Open Journal of Marine Science
Vol.07 No.03(2017), Article ID:77543,16 pages

Growth, Mortality Parameters and Exploitation Rate of West African Ilisha (Ilisha africana Bloch, 1795, Clupeidae) off Benin Coastal Waters (West Africa): Implications for Management and Conservation

Sossoukpe Edmond*, Azonningbo S. H. Wilfrid, Fiogbe Emile Didier

Laboratoire de Recherche sur les Zones Humides, Département de Zoologie, Faculté des Sciences et Techniques, Université d’Abomey-Calavi, Abomey Calavi, Benin

Copyright © 2017 by authors and Scientific Research Publishing Inc.

This work is licensed under the Creative Commons Attribution International License (CC BY 4.0).

Received: September 7, 2016; Accepted: July 8, 2017; Published: July 11, 2017


West African Ilisha was the third most abundant species of Clupeidae off Benin coastal waters after Sardinella spp and Ethmalosa frimbriata. The fishing effort of these fisheries increased with a dominance of small-sized specimens in the catches. This paper allowed updating some demographic parameters and the exploitation rate of Ilisha africana collected between July 2013 and June 2014 from the coastal waters of Benin for management and conservation of these fisheries. The growth pattern showed a negative allometric growth with an abundance of small-sized specimens. The von Bertalanffy growth function (VBGF) estimations were: L = 21.31 cm standard length; K = 1.20 year−1; and t0 = −0.138 year. The total mortality rate (Z), natural mortality rate (M) and fishing mortality rate (F) were 4.040 year−1, 2.27 year−1 and 1.77 year−1 respectively. The Z/K ratio was 3.667 and the exploitation rate (E = F/Z) was 0.44 showing an under exploitation of this species. The estimated potential longevity (tmax) was 2.5 years. In addition, the fisheries management should be devolved from the state to the local level to compel fishermen to take greater responsibility for the sustainability and conservation of the fisheries such as size-limit regulation by gradually increasing fishing gears mesh size.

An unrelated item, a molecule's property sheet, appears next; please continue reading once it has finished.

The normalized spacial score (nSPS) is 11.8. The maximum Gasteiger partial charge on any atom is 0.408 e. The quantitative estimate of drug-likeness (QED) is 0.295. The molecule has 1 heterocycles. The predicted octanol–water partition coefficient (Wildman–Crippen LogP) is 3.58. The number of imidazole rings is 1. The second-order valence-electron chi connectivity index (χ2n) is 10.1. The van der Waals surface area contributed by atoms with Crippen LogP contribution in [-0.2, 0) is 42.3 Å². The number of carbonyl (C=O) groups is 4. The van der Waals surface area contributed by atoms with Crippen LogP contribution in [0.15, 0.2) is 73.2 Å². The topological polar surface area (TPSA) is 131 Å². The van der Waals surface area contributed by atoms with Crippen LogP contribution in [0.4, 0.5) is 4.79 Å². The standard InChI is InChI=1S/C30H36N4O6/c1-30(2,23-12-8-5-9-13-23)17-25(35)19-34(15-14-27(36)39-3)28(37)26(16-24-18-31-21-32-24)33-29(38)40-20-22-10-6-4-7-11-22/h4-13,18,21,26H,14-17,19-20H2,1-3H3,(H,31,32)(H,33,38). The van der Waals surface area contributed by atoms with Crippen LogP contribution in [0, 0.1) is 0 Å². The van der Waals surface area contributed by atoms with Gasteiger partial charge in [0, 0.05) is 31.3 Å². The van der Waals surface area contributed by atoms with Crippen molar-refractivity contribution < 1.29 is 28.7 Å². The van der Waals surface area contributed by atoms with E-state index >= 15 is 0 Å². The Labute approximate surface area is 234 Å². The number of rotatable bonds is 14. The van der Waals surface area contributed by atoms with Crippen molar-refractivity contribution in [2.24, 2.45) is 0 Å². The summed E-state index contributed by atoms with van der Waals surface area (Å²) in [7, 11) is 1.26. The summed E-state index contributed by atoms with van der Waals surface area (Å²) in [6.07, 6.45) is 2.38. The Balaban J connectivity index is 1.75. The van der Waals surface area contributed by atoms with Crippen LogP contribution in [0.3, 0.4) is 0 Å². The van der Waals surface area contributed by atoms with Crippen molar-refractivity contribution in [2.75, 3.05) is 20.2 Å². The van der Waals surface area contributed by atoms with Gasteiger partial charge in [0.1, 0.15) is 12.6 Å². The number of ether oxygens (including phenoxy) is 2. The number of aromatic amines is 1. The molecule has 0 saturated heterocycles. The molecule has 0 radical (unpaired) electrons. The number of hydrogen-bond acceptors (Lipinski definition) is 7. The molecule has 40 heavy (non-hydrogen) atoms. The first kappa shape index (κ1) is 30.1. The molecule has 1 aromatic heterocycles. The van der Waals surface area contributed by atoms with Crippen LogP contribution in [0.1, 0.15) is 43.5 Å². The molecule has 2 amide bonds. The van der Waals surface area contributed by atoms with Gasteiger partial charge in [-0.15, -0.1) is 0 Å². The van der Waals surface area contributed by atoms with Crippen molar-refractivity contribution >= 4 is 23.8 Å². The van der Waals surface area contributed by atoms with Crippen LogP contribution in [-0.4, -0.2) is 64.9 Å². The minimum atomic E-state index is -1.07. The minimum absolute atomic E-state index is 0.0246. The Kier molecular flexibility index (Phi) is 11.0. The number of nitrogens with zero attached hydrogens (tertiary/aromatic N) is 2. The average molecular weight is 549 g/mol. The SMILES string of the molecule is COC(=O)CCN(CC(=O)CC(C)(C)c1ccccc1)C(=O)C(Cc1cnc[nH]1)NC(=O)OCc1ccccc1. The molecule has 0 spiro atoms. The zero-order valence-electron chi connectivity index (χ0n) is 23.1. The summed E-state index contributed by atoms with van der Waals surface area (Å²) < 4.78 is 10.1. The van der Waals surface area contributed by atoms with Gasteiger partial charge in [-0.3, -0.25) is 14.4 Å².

Ilisha africana, Growth Parameters, Mortality, Exploitation Rate, Benin

1. Introduction

The direct consequence of maritime congestion caused by the presence of an important number of local and foreign fleets remains overfishing, one of the big threats on marine fauna and flora in West-Africa (Diouf, 1996 [1] ). The decrease in capture generally noticed at the same time led to environmental degradation, and overexploitation has aroused the dynamic of studying the population (Villanueva, 2004 [2] ). According to FAO estimates approximately 80% of the global fish stock are overexploited (FAO, 2006 [3] ). The impact of over fishing is alarming in West Africa where countries are already very poor and depend on water resources for economic growth and food (FAO, 2006 [3] ). 75% of artisanal marine fishing catches in Benin consisted of pelagic species which included 60% of the smallest coastal Clupeidae (Gbaguidi, 2000 [4] ). These species are totally free and independent, of the substratum nature (Laloe and Samba, 1991 [5] ; Collignon, 1991 [6] ). The influence of the environment on their biology and their fluctuating availability and abundance had been highlighted in many fish pools around the world (Belvèze, 1984 [7] ; Cury and Fontana, 1988 [8] ; Freon, 1988 [9] ; Pauly, 1997 [10] ).

The small pelagic species of commercial importance for artisanal marine fishing in Benin are Sardinella aurita, Sardinella maderensis and Ilisha africana (FAO, 1991 [11] ). They contribute between 30% - 47% of the total marine catch in Benin. Of this stock, Ilisha africana contributes between 27% and 82% (Senouvo and Gbaguidi [12] ). This species is found along the West African coast from Northern Senegal to Angola. It is a typical representative of a group of small predatory Clupeids with a laterally flattened body, relatively small tail and a large up-turned mouth (Valiky and Cham, 2002 [13] ).